Do you ever ask yourself, “How did I get myself into this corner?” “How did we go about talking about the future of drones technology to a conversation about judging entire groups of people?” Well, that’s the position that I was in earlier today, albeit in a half-humorous, half-awkward way. “So what do you think about people from Dallas?” A girl from Dallas asked me. Most of the people on this trip, and thus on the tour bus, were from Dallas, and the people in the front half of the bus had been tuning into the conversation up until this point, so I was thinking ‘Jeremy, tread delicately.’ “Oh they are just wonderful.” Nailed it. Needless to say, the people in the bus liked my answer.
As far as my Hawaiian (mis)adventures go, today’s were ok. Today we took two exams, one on animal diversity (a class that I took last spring) and another on ecology. They went alright for me I think, but I’m not being actually graded for this class. I’m more just taking them so that I can get more used to tests and test-taking. We went to the Kilauea Point National Wildlife Refuge where we saw many species of endangered birds, then we went for lunch, and then another invertebrates exhibition, this time on a different reef (except we found less stuff which made it less interesting). Though I did thoroughly enjoy debating with people about odd things, like whether or not drones will take responsibility of issuing speeding tickets away from policemen.
Kilauea Point was sick. Atop the mountain was the lighthouse that you could see getting off the bus and looking across the cove. It was atop a fingering cliff surrounded by ocean.
Some of the birds that we saw include the Nene — Hawaii’s state bird, the red-footed booby, albatrosses nesting, and frigatebirds. A frigate bird at one point flew over our heads, perfectly timed considering the park ranger who was giving us a tour was boring us to death about the history of the department of the interior and its role at the preserve. The frigate bird derives its name from being like a frigate ship in that it can make very sharp mid-air turns. It can also fly for 3-4 months without landing and sleeps while flying. I loved seeing the birds. I actually drew a picture of a taxidermy Nene. I’ve always thought that I couldn’t produce art (or that I could, but at a first-grade, finger-painting level), but later, one of the other students said that my drawing looked amazing. She probably shouldn’t have said that. It only boosted my already swellingly-large ego.
(Above: Hawaii’s state bird, the Ne’ne. It is very similar to a canadian goose, except it has less webbing on its feet, an adaptation from living mostly on the surface of the water to finding food and eating on land).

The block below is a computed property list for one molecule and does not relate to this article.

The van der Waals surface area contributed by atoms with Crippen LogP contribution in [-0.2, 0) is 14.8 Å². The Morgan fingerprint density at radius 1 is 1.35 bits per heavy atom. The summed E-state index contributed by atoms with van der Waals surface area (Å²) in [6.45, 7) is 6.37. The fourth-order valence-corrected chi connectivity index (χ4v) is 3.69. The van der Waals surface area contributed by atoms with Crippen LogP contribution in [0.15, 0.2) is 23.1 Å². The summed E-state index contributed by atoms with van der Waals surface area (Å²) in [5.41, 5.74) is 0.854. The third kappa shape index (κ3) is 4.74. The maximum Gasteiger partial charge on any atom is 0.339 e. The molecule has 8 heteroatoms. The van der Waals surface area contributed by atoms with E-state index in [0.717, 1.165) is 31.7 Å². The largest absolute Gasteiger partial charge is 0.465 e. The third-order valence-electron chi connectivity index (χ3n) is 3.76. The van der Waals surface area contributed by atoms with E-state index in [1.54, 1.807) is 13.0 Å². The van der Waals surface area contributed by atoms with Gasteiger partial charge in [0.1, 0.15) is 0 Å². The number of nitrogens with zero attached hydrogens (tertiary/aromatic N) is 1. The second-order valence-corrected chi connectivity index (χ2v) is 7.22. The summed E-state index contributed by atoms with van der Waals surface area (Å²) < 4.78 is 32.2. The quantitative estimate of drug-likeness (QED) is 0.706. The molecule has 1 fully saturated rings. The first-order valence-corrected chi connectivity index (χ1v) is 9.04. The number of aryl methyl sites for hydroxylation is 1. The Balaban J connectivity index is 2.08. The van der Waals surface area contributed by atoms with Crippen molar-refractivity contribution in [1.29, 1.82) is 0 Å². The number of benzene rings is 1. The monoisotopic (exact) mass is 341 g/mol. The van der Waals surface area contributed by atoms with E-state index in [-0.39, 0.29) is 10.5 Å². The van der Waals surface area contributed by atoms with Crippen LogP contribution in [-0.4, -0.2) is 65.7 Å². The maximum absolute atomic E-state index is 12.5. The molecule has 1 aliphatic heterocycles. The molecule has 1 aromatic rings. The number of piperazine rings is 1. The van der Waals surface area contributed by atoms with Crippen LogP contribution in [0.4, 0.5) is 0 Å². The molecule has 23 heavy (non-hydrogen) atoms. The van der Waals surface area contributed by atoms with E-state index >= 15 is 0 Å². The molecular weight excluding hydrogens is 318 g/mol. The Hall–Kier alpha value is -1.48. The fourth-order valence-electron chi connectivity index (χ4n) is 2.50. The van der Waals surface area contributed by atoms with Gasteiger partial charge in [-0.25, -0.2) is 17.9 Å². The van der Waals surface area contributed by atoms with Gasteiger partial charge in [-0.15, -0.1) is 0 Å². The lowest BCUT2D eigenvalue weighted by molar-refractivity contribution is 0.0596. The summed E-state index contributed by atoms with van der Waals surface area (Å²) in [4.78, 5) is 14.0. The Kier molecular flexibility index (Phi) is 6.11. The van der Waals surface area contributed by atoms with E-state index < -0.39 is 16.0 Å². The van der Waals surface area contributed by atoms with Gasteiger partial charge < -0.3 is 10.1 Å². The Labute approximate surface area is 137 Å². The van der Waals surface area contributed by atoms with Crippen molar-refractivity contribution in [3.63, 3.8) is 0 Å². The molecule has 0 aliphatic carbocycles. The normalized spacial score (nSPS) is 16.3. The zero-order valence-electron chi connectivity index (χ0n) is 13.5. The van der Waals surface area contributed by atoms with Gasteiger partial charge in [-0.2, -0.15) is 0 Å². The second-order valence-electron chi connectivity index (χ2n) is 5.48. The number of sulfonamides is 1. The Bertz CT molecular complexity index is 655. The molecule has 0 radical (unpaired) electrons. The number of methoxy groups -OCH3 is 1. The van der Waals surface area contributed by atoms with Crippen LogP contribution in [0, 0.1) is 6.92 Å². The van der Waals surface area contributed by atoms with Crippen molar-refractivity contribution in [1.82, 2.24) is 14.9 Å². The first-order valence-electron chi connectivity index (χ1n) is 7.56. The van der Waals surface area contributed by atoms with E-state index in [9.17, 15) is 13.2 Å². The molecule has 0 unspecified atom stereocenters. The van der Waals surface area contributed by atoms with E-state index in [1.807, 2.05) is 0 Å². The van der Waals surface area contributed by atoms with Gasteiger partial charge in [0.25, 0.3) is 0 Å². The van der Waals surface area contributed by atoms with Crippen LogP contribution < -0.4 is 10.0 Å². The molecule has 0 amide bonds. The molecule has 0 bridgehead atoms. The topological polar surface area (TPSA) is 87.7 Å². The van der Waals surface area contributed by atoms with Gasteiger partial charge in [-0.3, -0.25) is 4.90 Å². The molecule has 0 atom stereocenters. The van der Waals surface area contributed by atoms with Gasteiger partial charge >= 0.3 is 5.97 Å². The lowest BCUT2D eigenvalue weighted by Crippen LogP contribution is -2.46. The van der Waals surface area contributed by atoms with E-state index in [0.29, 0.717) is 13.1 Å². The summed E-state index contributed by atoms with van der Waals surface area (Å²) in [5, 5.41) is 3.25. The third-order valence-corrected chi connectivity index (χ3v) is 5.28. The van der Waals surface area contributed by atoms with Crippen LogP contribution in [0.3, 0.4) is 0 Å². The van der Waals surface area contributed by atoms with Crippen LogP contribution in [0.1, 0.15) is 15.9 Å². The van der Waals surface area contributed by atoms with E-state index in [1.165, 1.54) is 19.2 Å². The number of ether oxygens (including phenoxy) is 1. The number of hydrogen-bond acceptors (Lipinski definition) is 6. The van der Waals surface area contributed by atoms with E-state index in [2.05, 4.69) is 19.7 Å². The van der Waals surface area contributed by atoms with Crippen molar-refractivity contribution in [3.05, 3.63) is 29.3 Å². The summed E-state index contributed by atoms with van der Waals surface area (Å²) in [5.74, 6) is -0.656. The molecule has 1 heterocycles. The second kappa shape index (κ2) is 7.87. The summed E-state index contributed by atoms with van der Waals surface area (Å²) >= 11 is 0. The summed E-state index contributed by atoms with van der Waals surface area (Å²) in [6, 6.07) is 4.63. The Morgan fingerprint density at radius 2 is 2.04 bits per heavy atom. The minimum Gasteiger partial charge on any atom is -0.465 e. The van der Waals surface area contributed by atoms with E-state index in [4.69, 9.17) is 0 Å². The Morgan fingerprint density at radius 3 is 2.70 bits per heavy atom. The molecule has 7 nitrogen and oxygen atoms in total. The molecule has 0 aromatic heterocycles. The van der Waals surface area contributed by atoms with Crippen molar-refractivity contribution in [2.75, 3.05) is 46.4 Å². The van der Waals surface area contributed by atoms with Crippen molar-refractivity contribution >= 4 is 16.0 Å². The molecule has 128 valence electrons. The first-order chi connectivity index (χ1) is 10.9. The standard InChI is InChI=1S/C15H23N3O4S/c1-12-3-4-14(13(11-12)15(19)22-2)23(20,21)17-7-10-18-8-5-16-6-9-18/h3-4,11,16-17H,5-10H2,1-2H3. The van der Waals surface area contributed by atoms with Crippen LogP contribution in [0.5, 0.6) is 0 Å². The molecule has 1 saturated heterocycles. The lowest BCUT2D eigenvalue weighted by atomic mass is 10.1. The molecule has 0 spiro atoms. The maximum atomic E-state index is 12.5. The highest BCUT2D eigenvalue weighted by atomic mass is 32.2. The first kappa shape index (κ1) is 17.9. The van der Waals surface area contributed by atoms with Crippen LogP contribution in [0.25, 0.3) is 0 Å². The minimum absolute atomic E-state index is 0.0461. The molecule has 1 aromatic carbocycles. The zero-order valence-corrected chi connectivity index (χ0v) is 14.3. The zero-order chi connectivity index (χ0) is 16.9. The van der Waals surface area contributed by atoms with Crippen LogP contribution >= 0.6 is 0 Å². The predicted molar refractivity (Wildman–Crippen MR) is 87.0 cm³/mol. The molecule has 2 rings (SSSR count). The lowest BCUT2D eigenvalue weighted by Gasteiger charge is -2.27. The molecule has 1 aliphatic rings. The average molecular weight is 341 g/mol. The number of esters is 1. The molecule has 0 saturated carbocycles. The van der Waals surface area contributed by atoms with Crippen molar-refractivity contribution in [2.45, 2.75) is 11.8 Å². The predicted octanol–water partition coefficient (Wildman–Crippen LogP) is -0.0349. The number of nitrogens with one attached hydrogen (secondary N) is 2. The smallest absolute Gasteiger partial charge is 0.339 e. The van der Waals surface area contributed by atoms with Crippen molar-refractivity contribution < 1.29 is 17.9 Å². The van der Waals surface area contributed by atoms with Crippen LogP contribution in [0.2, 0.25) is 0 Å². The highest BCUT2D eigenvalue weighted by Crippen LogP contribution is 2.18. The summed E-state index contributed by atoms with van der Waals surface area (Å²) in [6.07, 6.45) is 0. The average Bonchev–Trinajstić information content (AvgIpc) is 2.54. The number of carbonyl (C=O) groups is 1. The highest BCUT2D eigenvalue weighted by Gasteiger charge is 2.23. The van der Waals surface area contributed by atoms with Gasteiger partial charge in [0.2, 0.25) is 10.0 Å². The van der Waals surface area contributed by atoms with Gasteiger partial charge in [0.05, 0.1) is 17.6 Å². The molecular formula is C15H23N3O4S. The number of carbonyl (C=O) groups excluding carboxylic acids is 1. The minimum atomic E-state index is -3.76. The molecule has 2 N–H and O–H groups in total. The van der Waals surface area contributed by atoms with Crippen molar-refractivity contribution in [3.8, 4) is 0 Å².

Everything up till this point was very awesome, but the thing that just made it super memorable was that I found my favorite plant in the whole world: the sensitive fern. And it was growing everywhere! There are probably a lot of different species that grow in different places, but this one was the same as the one in the greenhouse at Vassar.
It’s called the ‘sensitive’ fern because it folds all its leaves inwards when the leaves are touched. It is fantastic and I can go home to Philadelphia and die happily now.
Finally, Chris Wall, a Ph.D student in the Marine Biology Program at University of Hawaii, presented his research to us on the effects of stressors on corals. The research involved exposing one species of calcareous (or reef-building) coral to different concentrations of aqueous CO2 to see what impact high CO2 concentrations had on both the creation of the calcium skeleton and the biomass of the corals themselves including just the filamentous tissues on the outside. They found that these corals, known as a species to continue creation a calcium skeleton at the same rate in response to increased CO2, did not change in calcium skeleton growth rate, but did change in terms of rate of biomass growth: biomass decreased. Thus they concluded that this coral has some sort of change in energy allocation in response to higher CO2. Chris Wall was a really interesting guy. We talked for a long time afterwards and I enjoyed hearing him talk about all of the ways that his experiments got screwed up — one species of coral that he ran alongside the coral he presented on got eaten by a nudibranch and sometimes he received electric shocks from the lab equipment.. Maybe I liked hearing about his screw-ups because it made me feel better about the screw-ups in my own research.
That’s all for now, come back tomorrow for more!